I'm the other mother - or Momma Deb. Our family is pretty much like every other family in suburbia. The girls go to school, one mom is on the PTA boards of elementary and middle school. The other mom goes to work, paints, writes, and tries to just have a good time raising kids with her partner. This is my third attempt at blogging...

Monday, July 28, 2008

Back from the Beach

We're back from sand in cracks we knew not we had, back from pelicans and wet dogs. Back from collections of sand dollars, crab shells, gull feathers, and late night bonfires.

A Good Times were had by all.

More later...

Thursday, July 24, 2008

Off to the Beach!

I have been gainfully employed for 3 days, and I've had it!


No, we have had a beach house get-a-way planned since January with 2 other families. So we're off to the coast today for 3 days and 2 nights near Capitola. So, when I took the job, I stipulated that these days I wouldn't be hanging around - turns out that worked out quite well, since things aren't moving too quickly on the project I'm on.

I'll try to have some pics to show y'all when I get back. Don't you have too much fun while I'm
away, 'kay? Heh.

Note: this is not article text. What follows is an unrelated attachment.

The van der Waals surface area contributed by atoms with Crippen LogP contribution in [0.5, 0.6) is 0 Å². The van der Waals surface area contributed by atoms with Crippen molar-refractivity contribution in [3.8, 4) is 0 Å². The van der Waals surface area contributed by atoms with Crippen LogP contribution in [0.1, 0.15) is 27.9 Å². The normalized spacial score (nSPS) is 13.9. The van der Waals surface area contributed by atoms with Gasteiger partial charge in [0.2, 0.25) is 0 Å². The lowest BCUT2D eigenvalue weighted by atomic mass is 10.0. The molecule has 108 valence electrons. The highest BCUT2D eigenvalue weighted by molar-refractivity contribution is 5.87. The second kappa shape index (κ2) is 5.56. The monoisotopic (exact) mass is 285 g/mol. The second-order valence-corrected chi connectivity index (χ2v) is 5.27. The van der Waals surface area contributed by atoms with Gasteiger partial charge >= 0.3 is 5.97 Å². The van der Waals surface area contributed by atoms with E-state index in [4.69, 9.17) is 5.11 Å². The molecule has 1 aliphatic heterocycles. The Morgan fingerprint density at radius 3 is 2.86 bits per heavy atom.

Oh, and Terroni? Sure you did. Uh huh.


Monday, July 21, 2008

Cubicles As Far As the Eye Can See

This is not a picture of my workplace... it is a representation. (And, as you can see, this is a dated picture, since there is an actual tube monitor for a video screen.)

Today I began a career as a consultant in a hive. The place is downright BLAH. And as quiet as a tomb, except for the occasional conversation stray conversation drifting over the shimmering air above the cubicles.

Saving me is the fellow I currently report to - he is amiable and smart and he's also going on 2 weeks vacation starting next Monday. That's okay, I is a professional. I are technical. We'll be just fine. Heh.

The members of my team are all over the place. They're still coming on board. While at my desk today, though, I got two head-hunter calls. Can't let a moment go wasted.

More later. Must go be with the family...

Friday, July 18, 2008

Rewiring For Sound and the Heart of the Matter

Isn't it amazing what medical science promises to do for us?